Custom Consensus Instructions

Understanding the Types of Addresses

The method of transferring contract-related assets is often slightly different than the typical asset-chain transaction.

When making a transaction on an asset chain, you typically only deal with a sending address and a receiving address. To move coins, you might use methods such as sendtoaddress or z_sendmany.

When using Custom Consensus, however, there are a few new types of addresses to keep in mind when working with transactions. It is not necessary to fully understand all of the address types, but basic knowledge about a few addresses will be necessary.

Creating and Launching With a Pubkey

The first address you must understand is the pubkey. Any user using a Custom Consensus based contract must have a pubkey indicated in their daemon. This forms the basis for all addresses related to various contract modules.

Typically, each contract module will take the pubkey, combine it with a unique and contract-specific number called the EVAL code, and create a new Base58Check encoded address from it. This Base58Check encoded address will be the address you use for interacting with the specific Custom Consensus-based contract.

To get a pubkey, launch the chain with the normal launch parameters and execute the getnewaddress rpc call.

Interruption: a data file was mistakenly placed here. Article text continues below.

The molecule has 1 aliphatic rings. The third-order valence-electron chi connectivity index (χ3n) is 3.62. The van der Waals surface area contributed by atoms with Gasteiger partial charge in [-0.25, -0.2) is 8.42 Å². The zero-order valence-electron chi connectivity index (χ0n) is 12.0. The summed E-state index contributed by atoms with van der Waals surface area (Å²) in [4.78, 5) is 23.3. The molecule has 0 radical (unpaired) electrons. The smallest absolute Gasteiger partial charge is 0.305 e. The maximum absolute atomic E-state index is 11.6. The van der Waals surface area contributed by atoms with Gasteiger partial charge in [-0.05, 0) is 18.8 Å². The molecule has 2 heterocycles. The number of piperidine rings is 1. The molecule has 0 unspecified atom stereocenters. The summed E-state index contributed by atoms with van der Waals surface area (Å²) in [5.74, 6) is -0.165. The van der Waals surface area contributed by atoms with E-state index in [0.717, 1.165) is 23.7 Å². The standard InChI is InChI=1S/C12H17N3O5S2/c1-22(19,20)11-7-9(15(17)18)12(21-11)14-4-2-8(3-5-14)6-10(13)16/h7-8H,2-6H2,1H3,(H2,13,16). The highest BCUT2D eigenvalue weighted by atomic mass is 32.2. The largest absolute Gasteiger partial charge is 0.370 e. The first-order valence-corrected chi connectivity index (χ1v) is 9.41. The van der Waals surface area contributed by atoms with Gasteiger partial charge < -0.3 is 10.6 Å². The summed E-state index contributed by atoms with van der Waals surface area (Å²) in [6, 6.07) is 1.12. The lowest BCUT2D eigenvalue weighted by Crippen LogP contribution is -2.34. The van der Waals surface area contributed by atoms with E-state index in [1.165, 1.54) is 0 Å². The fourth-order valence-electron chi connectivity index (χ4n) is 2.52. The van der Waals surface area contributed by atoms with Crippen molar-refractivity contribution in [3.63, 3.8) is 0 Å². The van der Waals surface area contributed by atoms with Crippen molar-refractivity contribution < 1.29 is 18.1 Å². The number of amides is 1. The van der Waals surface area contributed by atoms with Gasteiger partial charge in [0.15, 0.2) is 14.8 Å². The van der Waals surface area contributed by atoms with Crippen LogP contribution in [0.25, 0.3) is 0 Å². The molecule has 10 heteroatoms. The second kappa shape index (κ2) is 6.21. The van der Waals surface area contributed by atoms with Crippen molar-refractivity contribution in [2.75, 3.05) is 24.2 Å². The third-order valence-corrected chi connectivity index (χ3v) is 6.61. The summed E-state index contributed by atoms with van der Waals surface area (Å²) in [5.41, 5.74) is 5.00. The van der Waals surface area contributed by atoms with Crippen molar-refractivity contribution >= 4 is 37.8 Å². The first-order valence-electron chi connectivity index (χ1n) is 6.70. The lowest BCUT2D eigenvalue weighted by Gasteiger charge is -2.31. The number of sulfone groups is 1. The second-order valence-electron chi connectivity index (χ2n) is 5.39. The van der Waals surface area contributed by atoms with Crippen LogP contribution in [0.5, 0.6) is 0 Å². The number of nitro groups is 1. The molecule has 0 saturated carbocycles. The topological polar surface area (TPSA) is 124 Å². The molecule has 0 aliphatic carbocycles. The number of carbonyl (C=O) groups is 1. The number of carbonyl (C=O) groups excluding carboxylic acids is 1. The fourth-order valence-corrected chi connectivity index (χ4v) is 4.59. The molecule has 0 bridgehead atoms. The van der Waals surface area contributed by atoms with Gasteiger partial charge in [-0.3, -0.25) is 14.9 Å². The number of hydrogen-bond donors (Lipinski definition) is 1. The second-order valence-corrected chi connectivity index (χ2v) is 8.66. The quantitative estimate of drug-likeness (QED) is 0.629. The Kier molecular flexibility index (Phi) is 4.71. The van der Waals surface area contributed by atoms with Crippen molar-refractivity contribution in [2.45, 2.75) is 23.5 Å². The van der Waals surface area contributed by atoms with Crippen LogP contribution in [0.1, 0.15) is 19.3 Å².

./komodo-cli -ac_name=HELLOWORLD getnewaddress

This will return a new address:

DO_NOT_USE_ADDRESSgg2ionaes1J5L786

Now, execute the validateaddress RPC.

./komodo-cli -ac_name=HELLOWORLD validateaddress DO_NOT_USE_ADDRESSgg2ionaes1J5L786

This will return a json object with many properties. In the properties you will see:

"pubkey": "DO_NOT_USE_ADDRESS019a79b0921a1be6d3ca6f9e8a050feb14eb845fe46b9d756"

This is will be your contract pubkey; you must now indicate it to the daemon.

To do this, first stop the daemon.

./komodo-cli -ac_name=HELLOWORLD stop

Then relaunch your daemon using the required parameters, and make sure to include your pubkey as an additional parameter. For example:

./komodo-cli -ac_name=HELLOWORLD -ac_supply=777777 -ac_cc=777 -pubkey=DO_NOT_USE_ADDRESS019a79b0921a1be6d3ca6f9e8a050feb14eb845fe46b9d756

Other Types of Addresses

The daemon will now use the above pubkey as the basis for all addresses used for the different contract modules.

To discover the addresses the pubkey provides, you will typically use an address related RPC from the list of available RPC calls of your chosen contract module. For example, faucetaddress would return a response like this:

{
  "result": "success",
  "FaucetCCaddress": "R9zHrofhRbub7ER77B7NrVch3A63R39GuC",
  "Faucetmarker": "RKQV4oYs4rvxAWx1J43VnT73rSTVtUeckk",
  "GatewaysPubkey": "03ea9c062b9652d8eff34879b504eda0717895d27597aaeb60347d65eed96ccb40",
  "FaucetCCassets": "RQ3ZQycSBM5MPPEopxoEC6R7VLRo1Fmk6f",
  "myCCaddress": "RReGLfH2MTrkeLSepkVy5vnQPE29g7KofS",
  "myaddress": "RJYiWn3FRCSSLf9Pe5RJcbrKQYosaMburP"
}

In this list, the FaucetCCaddress is the address that corresponds to the default Faucet contract. myCCaddress is the address your node uses for interacting with the Faucet contract; it is based on the combination of your pubkey and the Faucet contract's unique EVAL code (which you do not typically see).

The myaddress property is the unmodified address that corresponds to your pubkey.

The use-cases of the different addresses depends on the functionality in question, and the desired outcome.

Also, each contract module has its own RPC calls for moving coins or tokens. For example, if you are dealing with the tokens contract, you may use the tokentransfer method.